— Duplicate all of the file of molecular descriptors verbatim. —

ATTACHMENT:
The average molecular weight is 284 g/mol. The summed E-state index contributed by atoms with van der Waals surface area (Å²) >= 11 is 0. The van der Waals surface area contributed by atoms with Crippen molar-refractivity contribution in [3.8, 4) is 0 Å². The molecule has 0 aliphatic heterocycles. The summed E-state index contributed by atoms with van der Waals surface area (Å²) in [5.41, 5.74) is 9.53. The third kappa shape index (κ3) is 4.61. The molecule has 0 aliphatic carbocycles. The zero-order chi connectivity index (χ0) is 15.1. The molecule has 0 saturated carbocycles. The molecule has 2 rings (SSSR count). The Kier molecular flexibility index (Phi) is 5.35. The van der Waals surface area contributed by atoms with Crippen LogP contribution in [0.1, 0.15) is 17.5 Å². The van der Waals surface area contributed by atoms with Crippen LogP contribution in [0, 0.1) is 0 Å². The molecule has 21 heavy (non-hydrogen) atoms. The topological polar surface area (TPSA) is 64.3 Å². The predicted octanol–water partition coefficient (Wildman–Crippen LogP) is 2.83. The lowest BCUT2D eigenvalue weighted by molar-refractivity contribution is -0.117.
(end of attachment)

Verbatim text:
The average molecular weight is 284 g/mol. The summed E-state index contributed by atoms with van der Waals surface area (Å²) >= 11 is 0. The van der Waals surface area contributed by atoms with Crippen molar-refractivity contribution in [3.8, 4) is 0 Å². The molecule has 0 aliphatic heterocycles. The summed E-state index contributed by atoms with van der Waals surface area (Å²) in [5.41, 5.74) is 9.53. The third kappa shape index (κ3) is 4.61. The molecule has 0 aliphatic carbocycles. The zero-order chi connectivity index (χ0) is 15.1. The molecule has 0 saturated carbocycles. The molecule has 2 rings (SSSR count). The Kier molecular flexibility index (Phi) is 5.35. The van der Waals surface area contributed by atoms with Crippen LogP contribution in [0.1, 0.15) is 17.5 Å². The van der Waals surface area contributed by atoms with Crippen LogP contribution in [0, 0.1) is 0 Å². The molecule has 21 heavy (non-hydrogen) atoms. The topological polar surface area (TPSA) is 64.3 Å². The predicted octanol–water partition coefficient (Wildman–Crippen LogP) is 2.83. The lowest BCUT2D eigenvalue weighted by molar-refractivity contribution is -0.117.